• Cost: Providers typically charge monthly merchant processing fees and may also have fees for setup, batch transactions, and integration. Some also charge a percentage of each individual transaction cost.
  • Payment types: Many payment gateways are capable of processing a variety of customer payments, but it’s unwise to assume that a provider accepts all types of payments or cards. Business leaders can research which payment types are most popular with their customers to ensure that the payment gateways they select are a good match.
  • International payments: If a business has customers in other countries, it’s important to determine whether the gateway provider allows international payments. International customers may also have to pay additional fees for their transactions.
  • Security: A payment gateway should be fully compliant with PCI DSS and other regulations. Known security vulnerabilities or recent data breaches may be a cause for concern, depending on the provider’s response.
  • Integration: SMBs can avoid potential headaches by verifying whether a payment gateway will easily integrate with their existing technologies and platforms. Full integration helps provide customers with a more straightforward experience and simplifies the payment process for business employees.

Some SMBs discover that a single payment gateway may not be capable of meeting all of their requirements. In those cases, a business might opt to use multiple gateways to fully realize all its goals and reduce the chances of extended downtime should one gateway fail.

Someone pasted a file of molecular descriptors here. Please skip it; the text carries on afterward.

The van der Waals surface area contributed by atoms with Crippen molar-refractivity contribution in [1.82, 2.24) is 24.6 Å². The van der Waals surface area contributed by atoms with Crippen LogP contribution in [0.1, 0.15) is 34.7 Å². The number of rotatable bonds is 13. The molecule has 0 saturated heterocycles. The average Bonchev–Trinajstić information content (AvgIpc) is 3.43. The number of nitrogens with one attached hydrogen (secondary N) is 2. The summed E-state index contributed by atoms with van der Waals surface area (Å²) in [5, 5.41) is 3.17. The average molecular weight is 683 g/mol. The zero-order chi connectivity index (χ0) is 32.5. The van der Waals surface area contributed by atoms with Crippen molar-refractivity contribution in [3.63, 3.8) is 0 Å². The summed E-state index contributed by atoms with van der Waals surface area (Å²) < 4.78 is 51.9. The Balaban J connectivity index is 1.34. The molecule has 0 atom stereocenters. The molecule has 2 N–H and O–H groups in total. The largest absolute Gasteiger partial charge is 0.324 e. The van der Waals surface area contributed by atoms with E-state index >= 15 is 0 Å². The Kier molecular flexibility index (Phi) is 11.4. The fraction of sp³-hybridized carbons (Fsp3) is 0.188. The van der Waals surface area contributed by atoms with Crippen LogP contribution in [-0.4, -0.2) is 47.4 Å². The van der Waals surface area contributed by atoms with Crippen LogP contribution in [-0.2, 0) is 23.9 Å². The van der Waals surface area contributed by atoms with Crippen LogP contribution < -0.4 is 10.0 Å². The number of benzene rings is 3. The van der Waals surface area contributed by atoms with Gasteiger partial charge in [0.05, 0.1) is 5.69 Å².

What to expect from payment gateways in the future

Payment gateways are likely to remain a core component of business operations for many years to come, and they’re likely to expand to accommodate new patterns and trends in the financial world, such as cryptocurrencies. Major shifts in consumer behavior, particularly the tendency to make purchases through eCommerce sites, have contributed to impressive growth in the payment gateway market. It was valued at more than $27 billion in 2022 and is expected to rise above $160 billion in 2032. The market for payment gateways is especially large in the United States, representing more than a 35% share of the market in 2021.

Accepting payments and tracking data with POS systems

Looking back at the history of payment processing, it’s clear that POS systems forever changed the way businesses interact with customers, manage their inventory, and maximize their profits. For online, mobile, service-based, and brick-and-mortar SMBs, a quality POS system is indispensable.

The function of POS systems